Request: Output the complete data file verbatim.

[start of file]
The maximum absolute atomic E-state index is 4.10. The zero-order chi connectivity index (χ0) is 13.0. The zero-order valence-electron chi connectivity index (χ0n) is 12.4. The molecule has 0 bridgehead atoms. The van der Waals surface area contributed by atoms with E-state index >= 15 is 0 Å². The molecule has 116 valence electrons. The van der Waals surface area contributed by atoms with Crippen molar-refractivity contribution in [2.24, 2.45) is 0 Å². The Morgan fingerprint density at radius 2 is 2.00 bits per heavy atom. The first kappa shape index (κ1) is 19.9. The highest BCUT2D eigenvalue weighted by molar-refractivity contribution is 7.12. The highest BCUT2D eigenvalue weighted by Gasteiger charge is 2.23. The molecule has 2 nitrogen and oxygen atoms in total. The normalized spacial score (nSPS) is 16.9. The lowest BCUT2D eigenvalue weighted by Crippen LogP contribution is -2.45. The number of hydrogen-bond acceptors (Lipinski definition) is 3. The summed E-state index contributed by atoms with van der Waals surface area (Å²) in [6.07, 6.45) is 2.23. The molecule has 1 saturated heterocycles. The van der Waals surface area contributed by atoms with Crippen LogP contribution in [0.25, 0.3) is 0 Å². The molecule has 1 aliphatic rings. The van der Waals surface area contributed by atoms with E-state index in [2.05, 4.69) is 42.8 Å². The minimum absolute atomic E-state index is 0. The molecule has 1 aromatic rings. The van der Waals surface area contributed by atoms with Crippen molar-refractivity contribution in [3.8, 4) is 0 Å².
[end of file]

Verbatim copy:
The maximum absolute atomic E-state index is 4.10. The zero-order chi connectivity index (χ0) is 13.0. The zero-order valence-electron chi connectivity index (χ0n) is 12.4. The molecule has 0 bridgehead atoms. The van der Waals surface area contributed by atoms with E-state index >= 15 is 0 Å². The molecule has 116 valence electrons. The van der Waals surface area contributed by atoms with Crippen molar-refractivity contribution in [2.24, 2.45) is 0 Å². The Morgan fingerprint density at radius 2 is 2.00 bits per heavy atom. The first kappa shape index (κ1) is 19.9. The highest BCUT2D eigenvalue weighted by molar-refractivity contribution is 7.12. The highest BCUT2D eigenvalue weighted by Gasteiger charge is 2.23. The molecule has 2 nitrogen and oxygen atoms in total. The normalized spacial score (nSPS) is 16.9. The lowest BCUT2D eigenvalue weighted by Crippen LogP contribution is -2.45. The number of hydrogen-bond acceptors (Lipinski definition) is 3. The summed E-state index contributed by atoms with van der Waals surface area (Å²) in [6.07, 6.45) is 2.23. The molecule has 1 saturated heterocycles. The van der Waals surface area contributed by atoms with Crippen LogP contribution in [0.25, 0.3) is 0 Å². The molecule has 1 aliphatic rings. The van der Waals surface area contributed by atoms with E-state index in [2.05, 4.69) is 42.8 Å². The minimum absolute atomic E-state index is 0. The molecule has 1 aromatic rings. The van der Waals surface area contributed by atoms with Crippen molar-refractivity contribution in [3.8, 4) is 0 Å².